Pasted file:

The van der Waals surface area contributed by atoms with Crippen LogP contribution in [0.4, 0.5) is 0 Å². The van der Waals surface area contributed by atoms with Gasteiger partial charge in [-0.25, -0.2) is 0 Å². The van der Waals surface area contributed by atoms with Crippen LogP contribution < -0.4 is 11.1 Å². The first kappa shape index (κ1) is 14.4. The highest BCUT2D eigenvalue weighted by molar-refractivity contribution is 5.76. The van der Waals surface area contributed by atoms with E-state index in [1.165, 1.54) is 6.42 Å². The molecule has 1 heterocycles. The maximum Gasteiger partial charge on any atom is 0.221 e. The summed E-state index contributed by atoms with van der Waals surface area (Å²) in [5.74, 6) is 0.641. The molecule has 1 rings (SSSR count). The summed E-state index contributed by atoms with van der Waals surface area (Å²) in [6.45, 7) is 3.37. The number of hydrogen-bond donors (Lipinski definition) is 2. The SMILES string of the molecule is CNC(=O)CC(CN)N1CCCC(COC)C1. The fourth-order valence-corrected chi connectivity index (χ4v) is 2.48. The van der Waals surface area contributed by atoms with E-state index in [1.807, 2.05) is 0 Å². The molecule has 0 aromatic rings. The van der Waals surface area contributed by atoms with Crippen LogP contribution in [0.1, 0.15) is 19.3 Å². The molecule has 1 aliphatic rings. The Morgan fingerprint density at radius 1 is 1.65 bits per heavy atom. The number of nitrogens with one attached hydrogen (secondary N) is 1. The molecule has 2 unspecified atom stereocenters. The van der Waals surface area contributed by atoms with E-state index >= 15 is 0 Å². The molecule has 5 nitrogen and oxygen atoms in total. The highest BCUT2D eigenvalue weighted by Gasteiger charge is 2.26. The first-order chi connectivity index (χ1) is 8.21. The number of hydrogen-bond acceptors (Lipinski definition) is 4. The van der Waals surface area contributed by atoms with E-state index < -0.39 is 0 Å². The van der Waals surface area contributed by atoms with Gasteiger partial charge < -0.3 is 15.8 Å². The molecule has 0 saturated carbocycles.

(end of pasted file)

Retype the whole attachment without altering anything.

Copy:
The van der Waals surface area contributed by atoms with Crippen LogP contribution in [0.4, 0.5) is 0 Å². The van der Waals surface area contributed by atoms with Gasteiger partial charge in [-0.25, -0.2) is 0 Å². The van der Waals surface area contributed by atoms with Crippen LogP contribution < -0.4 is 11.1 Å². The first kappa shape index (κ1) is 14.4. The highest BCUT2D eigenvalue weighted by molar-refractivity contribution is 5.76. The van der Waals surface area contributed by atoms with E-state index in [1.165, 1.54) is 6.42 Å². The molecule has 1 heterocycles. The maximum Gasteiger partial charge on any atom is 0.221 e. The summed E-state index contributed by atoms with van der Waals surface area (Å²) in [5.74, 6) is 0.641. The molecule has 1 rings (SSSR count). The summed E-state index contributed by atoms with van der Waals surface area (Å²) in [6.45, 7) is 3.37. The number of hydrogen-bond donors (Lipinski definition) is 2. The SMILES string of the molecule is CNC(=O)CC(CN)N1CCCC(COC)C1. The fourth-order valence-corrected chi connectivity index (χ4v) is 2.48. The van der Waals surface area contributed by atoms with E-state index in [1.807, 2.05) is 0 Å². The molecule has 0 aromatic rings. The van der Waals surface area contributed by atoms with Crippen LogP contribution in [0.1, 0.15) is 19.3 Å². The molecule has 1 aliphatic rings. The Morgan fingerprint density at radius 1 is 1.65 bits per heavy atom. The number of nitrogens with one attached hydrogen (secondary N) is 1. The molecule has 2 unspecified atom stereocenters. The van der Waals surface area contributed by atoms with E-state index >= 15 is 0 Å². The molecule has 5 nitrogen and oxygen atoms in total. The highest BCUT2D eigenvalue weighted by Gasteiger charge is 2.26. The first-order chi connectivity index (χ1) is 8.21. The number of hydrogen-bond acceptors (Lipinski definition) is 4. The van der Waals surface area contributed by atoms with E-state index < -0.39 is 0 Å². The van der Waals surface area contributed by atoms with Gasteiger partial charge < -0.3 is 15.8 Å². The molecule has 0 saturated carbocycles.